Mapping election runoffs: Parties versus independents

Ahram Online , Thursday 22 Oct 2015

A worker cleans the table of the Egyptian parliament in Cairo January 22, 2012. (Photo: Reuters)

Runoffs in the first round of Egypt's parliamentary elections will take place next week, with 224 candidates representing 13 different parties  and 212 independent candidates competing to win a total of 218 parliamentary seats, according to Ahram Online estimates. 

Elections kicked off last week with voters in 14 of Egypt's 27 governorates heading to the polls to cast votes for party-list candidates and for candidates running as individuals.

All 60 list seats were filled.

In the individual seats, four candidates won outright, having secured more than 50 percent of the vote. The remaining 218 seats in 103 individual seat constituencies will be contested via runoff as no single candidate secured 50 percent of the required votes.

In the runoffs, scheduled for Tuesday and Wednesday, 224 of the individual candidates are party members or have received party endorsements, while 212 are running as indpendents.

The Free Egyptians Party, founded by business tycoon Naguib Sawiris after the 25 January ‎Revolution, has the highest number of candidates represented in the coming vote with 65 members out of 112 making it to ‎the runoffs, followed by the newly established party the Future of the Homeland with 48 ‎candidates. ‎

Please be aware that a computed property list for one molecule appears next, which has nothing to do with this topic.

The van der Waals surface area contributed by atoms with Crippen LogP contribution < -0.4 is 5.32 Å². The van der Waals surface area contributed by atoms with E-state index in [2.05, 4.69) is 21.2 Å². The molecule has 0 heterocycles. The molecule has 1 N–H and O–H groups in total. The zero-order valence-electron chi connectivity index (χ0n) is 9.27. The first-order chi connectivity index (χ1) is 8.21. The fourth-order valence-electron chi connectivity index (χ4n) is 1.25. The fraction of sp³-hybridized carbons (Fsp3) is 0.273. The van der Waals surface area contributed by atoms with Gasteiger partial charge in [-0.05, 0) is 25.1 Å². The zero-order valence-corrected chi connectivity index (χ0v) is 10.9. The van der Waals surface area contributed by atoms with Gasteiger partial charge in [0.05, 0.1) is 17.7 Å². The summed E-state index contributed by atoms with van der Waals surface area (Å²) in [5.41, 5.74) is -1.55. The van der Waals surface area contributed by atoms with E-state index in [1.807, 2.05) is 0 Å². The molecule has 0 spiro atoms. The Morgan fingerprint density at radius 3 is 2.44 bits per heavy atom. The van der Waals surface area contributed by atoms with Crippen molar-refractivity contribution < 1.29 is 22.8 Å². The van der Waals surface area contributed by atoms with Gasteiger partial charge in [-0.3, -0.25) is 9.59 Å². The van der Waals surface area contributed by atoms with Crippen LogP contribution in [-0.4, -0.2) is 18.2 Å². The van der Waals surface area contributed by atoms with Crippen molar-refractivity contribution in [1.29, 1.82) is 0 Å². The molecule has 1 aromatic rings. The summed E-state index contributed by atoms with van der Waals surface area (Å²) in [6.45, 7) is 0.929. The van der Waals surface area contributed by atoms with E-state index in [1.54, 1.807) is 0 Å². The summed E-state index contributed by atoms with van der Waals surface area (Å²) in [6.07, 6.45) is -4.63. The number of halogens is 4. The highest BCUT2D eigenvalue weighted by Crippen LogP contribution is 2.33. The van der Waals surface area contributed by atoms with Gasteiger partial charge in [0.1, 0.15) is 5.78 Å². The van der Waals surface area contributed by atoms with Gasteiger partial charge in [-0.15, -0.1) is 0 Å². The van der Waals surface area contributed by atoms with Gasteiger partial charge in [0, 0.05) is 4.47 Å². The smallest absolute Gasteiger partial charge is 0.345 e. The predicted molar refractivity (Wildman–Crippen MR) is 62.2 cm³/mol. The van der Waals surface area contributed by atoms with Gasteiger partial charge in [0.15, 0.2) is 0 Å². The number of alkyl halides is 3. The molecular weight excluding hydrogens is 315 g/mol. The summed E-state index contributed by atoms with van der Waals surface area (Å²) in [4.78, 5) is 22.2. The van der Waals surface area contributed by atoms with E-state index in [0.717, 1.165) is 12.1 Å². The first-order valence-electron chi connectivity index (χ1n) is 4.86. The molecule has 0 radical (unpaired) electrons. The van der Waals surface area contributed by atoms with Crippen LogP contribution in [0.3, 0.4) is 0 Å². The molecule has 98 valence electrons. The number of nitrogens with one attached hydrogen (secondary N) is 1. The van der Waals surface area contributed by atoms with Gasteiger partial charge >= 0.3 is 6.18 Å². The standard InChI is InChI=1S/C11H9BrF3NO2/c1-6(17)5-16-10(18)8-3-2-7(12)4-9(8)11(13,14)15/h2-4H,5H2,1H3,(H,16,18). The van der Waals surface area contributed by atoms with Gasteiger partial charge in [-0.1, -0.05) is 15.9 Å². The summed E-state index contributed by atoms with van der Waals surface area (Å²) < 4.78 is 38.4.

The Wafd Party, Egypt’s oldest liberal party, has 35 candidates in the runoffs according to its head El-Sayed El-Badawy, while the Salafist Nour Party, which has been very critical of the ‎electoral process in the past few days, has 25 candidates in the runoffs. ‎

A number of offshoots of  former ruling National Democratic Party also managed to ‎make it to the second round.

The Republican People’s party has 14 candidates, Masr Baladi ‎has six candidates, Modern Egypt has five, and the Conservatives have three. ‎

The results of both the Conference Party, founded by former foreign secretary Amr Moussa, and the ‎National Movement of the former prime minister and presidential candidate Ahmed ‎Shafiq came as a surprise to their members, with seven candidates of the former and only six ‎candidates of the latter making it to the runoffs.‎

Egypt’s Social Democratic Party, which was founded after the 25 January Revolution, managed ‎to get only five of its members to the runoffs.

The party, which had 16 members in the 2011 ‎parliament, has been facing an internal crisis over the past two years with many of its popular ‎figures resigning and joining other parties or deciding not to run in the 2015 elections.‎

Leftist parties in general failed to make it to the runoffs; neither Tagamou Party, Socialist ‎Alliance or the Nasserist Karama Party managed to get any candidates into the runoffs. ‎

The four candidates who won seats in the first stage include Abdel-Rehim Ali, an ‎independent candidate and a  TV presenter who won in a Giza ‎constituency. The other winning candidates are Mohamed Dessouky and Mohamed El-‎Basha in two Upper Egypt constituencies, while Gamal Fares won in a constituency based in ‎the New Valley governorate.‎

The “For the Love of Egypt” list won 60 list seats in the first stage, after contesting 45 seats in ‎Giza and Upper Egypt and another 15 seats in West Delta. The list will be contesting ‎another 60 seats in the second stage; 45 seats in Cairo, South and Middle Delta and 15 seats ‎in East Delta.‎

The pro-Sisi list is led by Major-General Sameh Seif El-Yazal, a former military intelligence officer, and includes the Free Egyptians Party and the Wafd Party, both of which won five seats secured by the list in the first round.


Infoghraphic: Ahram Online

Infoghraphic: Ahram Online



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